Divorce — The Scandal of the Evangelical Conscience
Mark A. Smith, who teaches political science at the University of Washington, pays close attention to what is now commonly called the "culture war" in America. Though the roots of this cultural conflict reach back to the 1960s, the deep divide over social and moral issues became almost impossible to deny during the late 1970s and ever since. It is now common wisdom to speak of "red" states and "blue" states and to expect familiar lines of division over questions such as abortion and homosexuality.
In the most general sense, the culture war refers to the struggle to determine laws and customs on a host of moral and political issues that separate Americans into two opposing camps, often presented as the religious right and the secular left. Though the truth is never so simple, the reality of the culture war is almost impossible to deny.
And yet, as Professor Smith surveyed the front lines of the culture war, he was surprised, not so much by the issues of hot debate and controversy, but by an issue that was obvious for its absence - divorce.
"From the standpoint of simple logic, divorce fits cleanly within the category of 'family values' and hence hypothetically could represent a driving force in the larger culture war," he notes. "If 'family values' refers to ethics and behavior that affect, well, families, then divorce obviously should qualify. Indeed, divorce seems to carry a more direct connection to the daily realities of families than do the bellwether culture war issues of abortion and homosexuality."
That logic is an indictment of evangelical failure and a monumental scandal of the evangelical conscience. When faced with this indictment, many evangelicals quickly point to the adoption of so-called "no fault" divorce laws in the 1970s. Yet, while those laws have been devastating to families (and especially to children), Smith makes a compelling case that evangelicals began their accommodation to divorce even before those laws took effect. No fault divorce laws simply reflected an acknowledgment of what had already taken place. As he explains, American evangelicals, along with other Christians, began to shift opinion on divorce when divorce became more common and when it hit close to home.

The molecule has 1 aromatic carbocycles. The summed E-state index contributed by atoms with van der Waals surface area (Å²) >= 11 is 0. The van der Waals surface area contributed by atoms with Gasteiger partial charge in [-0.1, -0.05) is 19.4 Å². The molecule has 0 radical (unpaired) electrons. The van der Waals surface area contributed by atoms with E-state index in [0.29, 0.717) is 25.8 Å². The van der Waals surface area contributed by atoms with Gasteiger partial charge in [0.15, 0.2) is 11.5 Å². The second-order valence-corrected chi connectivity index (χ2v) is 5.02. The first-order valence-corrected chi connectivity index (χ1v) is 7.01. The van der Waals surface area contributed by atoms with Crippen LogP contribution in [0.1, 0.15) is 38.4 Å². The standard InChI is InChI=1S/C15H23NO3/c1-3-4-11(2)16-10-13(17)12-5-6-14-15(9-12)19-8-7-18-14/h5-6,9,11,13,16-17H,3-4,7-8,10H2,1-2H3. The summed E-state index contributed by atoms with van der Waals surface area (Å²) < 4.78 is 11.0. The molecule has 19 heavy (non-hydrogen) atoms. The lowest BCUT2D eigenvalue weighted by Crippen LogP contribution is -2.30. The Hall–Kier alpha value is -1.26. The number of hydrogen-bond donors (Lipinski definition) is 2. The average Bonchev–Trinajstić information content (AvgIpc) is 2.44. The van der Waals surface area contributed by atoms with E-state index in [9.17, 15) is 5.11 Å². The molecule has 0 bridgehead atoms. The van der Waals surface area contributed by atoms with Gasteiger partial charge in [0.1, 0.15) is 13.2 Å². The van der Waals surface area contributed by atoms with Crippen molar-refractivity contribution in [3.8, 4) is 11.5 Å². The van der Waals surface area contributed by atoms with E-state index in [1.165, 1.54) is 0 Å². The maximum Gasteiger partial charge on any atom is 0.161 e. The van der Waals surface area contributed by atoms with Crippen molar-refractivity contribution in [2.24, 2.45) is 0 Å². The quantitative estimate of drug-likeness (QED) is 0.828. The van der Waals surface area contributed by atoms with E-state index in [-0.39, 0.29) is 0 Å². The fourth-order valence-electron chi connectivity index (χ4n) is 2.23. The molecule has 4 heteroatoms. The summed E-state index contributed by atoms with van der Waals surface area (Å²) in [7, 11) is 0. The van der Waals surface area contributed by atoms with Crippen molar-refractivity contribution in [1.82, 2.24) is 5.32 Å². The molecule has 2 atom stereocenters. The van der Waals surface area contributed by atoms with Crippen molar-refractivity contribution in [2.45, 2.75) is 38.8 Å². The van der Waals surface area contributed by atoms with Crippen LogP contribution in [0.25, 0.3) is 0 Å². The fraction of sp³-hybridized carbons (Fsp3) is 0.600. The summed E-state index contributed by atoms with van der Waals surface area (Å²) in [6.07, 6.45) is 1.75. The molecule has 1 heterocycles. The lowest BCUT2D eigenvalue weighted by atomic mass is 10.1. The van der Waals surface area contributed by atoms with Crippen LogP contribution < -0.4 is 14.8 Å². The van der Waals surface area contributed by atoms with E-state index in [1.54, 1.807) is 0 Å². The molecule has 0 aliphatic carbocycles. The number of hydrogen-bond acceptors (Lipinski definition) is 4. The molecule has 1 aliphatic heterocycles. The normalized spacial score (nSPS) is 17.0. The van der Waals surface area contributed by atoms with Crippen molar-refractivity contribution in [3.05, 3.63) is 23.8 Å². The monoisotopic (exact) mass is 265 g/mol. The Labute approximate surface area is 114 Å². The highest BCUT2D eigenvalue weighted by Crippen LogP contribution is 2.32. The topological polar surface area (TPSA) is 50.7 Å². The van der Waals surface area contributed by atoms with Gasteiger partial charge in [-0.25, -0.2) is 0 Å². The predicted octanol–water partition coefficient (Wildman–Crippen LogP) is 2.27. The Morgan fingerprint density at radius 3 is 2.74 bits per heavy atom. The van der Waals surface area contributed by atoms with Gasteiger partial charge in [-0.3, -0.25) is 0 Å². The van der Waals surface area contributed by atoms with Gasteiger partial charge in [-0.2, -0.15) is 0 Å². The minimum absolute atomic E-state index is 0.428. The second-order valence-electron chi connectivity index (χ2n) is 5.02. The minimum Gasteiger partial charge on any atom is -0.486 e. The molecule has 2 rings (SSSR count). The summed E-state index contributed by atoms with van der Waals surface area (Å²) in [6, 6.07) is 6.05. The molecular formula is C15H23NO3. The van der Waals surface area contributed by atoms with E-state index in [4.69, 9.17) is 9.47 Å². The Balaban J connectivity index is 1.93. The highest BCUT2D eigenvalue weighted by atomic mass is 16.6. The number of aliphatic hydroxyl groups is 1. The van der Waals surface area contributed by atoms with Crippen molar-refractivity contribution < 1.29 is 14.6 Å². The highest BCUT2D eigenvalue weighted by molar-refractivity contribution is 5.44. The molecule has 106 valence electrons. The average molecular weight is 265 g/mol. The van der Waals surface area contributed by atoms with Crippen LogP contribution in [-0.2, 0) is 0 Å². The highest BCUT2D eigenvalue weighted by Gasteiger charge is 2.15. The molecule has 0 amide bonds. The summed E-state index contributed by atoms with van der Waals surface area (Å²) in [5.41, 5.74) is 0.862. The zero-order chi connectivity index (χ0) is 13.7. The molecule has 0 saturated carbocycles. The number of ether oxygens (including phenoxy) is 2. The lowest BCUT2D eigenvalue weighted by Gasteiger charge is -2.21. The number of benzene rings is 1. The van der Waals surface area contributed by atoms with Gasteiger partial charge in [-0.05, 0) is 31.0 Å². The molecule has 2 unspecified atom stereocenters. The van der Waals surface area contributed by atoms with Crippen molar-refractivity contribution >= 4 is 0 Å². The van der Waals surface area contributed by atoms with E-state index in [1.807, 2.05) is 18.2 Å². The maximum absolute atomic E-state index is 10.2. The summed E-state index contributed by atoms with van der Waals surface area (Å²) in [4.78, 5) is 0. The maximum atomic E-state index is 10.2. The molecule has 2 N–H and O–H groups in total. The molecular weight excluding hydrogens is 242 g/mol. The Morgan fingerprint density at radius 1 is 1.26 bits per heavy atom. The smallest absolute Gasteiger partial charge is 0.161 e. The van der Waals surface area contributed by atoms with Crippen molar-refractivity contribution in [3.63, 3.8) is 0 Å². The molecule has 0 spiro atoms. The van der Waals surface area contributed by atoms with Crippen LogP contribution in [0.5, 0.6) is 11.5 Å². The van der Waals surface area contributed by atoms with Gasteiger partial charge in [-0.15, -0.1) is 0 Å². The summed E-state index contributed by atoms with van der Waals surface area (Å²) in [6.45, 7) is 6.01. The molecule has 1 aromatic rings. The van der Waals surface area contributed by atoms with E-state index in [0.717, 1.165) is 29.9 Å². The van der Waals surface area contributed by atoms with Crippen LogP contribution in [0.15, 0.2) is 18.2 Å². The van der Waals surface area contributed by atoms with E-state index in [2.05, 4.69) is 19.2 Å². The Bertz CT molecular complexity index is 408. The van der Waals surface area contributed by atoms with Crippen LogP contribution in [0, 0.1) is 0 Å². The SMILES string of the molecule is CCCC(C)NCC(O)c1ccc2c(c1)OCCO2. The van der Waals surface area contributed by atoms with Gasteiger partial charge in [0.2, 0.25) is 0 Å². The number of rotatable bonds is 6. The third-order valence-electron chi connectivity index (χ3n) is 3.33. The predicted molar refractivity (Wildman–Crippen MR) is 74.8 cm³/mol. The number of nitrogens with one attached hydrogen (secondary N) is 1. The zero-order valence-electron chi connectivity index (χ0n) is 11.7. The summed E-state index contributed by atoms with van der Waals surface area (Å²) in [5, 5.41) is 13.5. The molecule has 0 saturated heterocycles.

When the Christian right was organized in the 1970s and galvanized in the 1980s, the issues of abortion and homosexuality were front and center. Where was divorce? Smith documents the fact that groups such as the "pro-traditional family" Moral Majority led by the late Jerry Falwell generally failed even to mention divorce in their publications or platforms.
"During the 10 years of its existence, Falwell's organization mobilized and lobbied on many political issues, including abortion, pornography, gay rights, school prayer, the Equal Rights Amendment, and sex education in schools," he recalls. Where is divorce - a tragedy that affects far more families than the more "hot button" issues? "Divorce failed to achieve that exalted status, ranking so low on the group's agenda that books on the Moral Majority do not even give the issue an entry in the index."